There has perhaps never been a better time to take out a mortgage, at least from an interest rate perspective. But finding a bank willing to lend you can be difficult these days.

The 30-year fixed rate mortgage was on average 2.90% for the week ending September 24, up three basis points from the previous week, Freddie Mac FMCC,
-3.03%
reported Thursday. Two weeks ago, the average 30-year loan rate fell to an all-time low of 2.86%.

The 15-year fixed rate mortgage rose five basis points to an average of 2.4%, while the 5-year Treasury-indexed variable rate hybrid mortgage fell six basis points to 2 , 9% on average.

An accommodating outlook from the Federal Reserve – indicating that the central bank is expected to keep rates low for many years to come – has kept long-term bond yields low, including the 10-year T-bill TMUBMUSD10Y,
1.314%.
Historically, mortgage rates have roughly followed the direction of the 10-year Treasury note, but since the onset of the coronavirus pandemic, the gap between the two had widened. In recent weeks, however, the two have moved in a more synchronized fashion, with mortgage rates falling to the 10-year rating.

Low mortgage rates fueled the housing market as they forced potential buyers to speed up their deadlines in order to lock in cheap financing.

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But finding a mortgage lender who is ready to lend you is a more difficult task than it has been in many years. A recent Mortgage Bankers Association report, an industry trade group, found that mortgage credit availability fell to its lowest level since March 2014.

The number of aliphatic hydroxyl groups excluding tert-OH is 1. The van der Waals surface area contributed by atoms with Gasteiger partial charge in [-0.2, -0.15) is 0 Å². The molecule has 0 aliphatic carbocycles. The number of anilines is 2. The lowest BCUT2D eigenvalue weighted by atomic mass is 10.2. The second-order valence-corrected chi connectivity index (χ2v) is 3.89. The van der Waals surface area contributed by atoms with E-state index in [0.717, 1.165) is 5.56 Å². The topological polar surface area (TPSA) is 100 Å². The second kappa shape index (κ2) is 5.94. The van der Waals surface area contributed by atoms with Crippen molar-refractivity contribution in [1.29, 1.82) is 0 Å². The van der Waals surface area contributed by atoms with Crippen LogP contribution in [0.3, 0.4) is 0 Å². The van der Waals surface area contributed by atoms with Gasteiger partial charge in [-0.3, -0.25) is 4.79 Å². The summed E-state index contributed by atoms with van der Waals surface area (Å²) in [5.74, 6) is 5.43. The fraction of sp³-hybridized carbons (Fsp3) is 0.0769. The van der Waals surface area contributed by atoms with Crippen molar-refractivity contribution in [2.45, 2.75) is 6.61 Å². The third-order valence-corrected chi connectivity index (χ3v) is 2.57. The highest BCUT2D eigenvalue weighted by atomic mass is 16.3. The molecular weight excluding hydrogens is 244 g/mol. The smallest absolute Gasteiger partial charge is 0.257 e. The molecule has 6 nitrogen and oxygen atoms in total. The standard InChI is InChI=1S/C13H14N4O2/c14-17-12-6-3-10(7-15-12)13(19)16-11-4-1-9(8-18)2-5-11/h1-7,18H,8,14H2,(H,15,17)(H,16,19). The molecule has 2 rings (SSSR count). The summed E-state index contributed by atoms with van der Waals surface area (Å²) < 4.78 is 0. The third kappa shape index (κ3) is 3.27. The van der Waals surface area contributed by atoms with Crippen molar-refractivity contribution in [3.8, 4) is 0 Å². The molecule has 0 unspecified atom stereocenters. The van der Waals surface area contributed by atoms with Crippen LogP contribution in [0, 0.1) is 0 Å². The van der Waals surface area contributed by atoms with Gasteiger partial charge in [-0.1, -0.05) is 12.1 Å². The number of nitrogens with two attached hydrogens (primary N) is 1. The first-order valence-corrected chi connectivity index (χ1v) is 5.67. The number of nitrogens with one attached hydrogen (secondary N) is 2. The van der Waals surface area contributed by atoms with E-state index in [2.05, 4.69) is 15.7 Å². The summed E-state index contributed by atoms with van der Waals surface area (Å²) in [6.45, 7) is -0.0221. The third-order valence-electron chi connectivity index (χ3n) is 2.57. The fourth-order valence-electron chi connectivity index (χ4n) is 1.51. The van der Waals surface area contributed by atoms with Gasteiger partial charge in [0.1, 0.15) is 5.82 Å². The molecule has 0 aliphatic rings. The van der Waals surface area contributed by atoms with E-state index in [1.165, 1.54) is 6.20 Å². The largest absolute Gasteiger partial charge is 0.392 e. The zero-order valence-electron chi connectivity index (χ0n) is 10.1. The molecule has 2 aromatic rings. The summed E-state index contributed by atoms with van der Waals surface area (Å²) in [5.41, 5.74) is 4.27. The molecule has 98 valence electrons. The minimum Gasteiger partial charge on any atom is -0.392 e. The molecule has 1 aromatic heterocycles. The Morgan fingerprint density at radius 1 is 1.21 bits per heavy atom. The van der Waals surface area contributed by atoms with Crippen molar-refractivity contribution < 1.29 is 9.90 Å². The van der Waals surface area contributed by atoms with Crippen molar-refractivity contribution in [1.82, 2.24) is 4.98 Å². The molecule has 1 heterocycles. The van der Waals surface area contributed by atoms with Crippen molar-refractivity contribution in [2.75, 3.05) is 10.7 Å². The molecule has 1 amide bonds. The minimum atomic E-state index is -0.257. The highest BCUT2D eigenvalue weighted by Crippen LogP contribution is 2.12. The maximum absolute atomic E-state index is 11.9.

“Credit continues to tighten amid continued uncertainty over the health of the labor market, even as other data on loan applications and home sales show a sharp rebound,” said Joel Kan, associate vice president of economic and industrial forecasting for the Mortgage Bankers Association. said in the report.

In particular, banks have pulled back from offering loans that allow for lower credit scores, lower down payments, and reduced documentation. Jumbo mortgages have also become more difficult to obtain – and the rates on these loans, which are not included in Freddie Mac’s analysis, have remained much higher than the rest of the market.

Worse still for those still looking to refinance: Mortgage rates may soon increase for these loans. The Federal Housing Finance Agency recently announced its intention to introduce a new refinancing commission, which is now expected to come into effect from December. But economists suggest that there is evidence that banks are already raising rates to offset the cost of the new fees already.

The good news for those looking to secure a home loan is that economists don’t expect rates to move much in the near future. “In the absence of fundamental changes in FHFA policy or significant developments related to the virus such as a treatment or vaccine, mortgage rate movements are expected to be modest in the coming weeks,” said Matthew Speakman, economist at Zillow ZG,
-1.10%
.

This story was updated on September 24, 2020.

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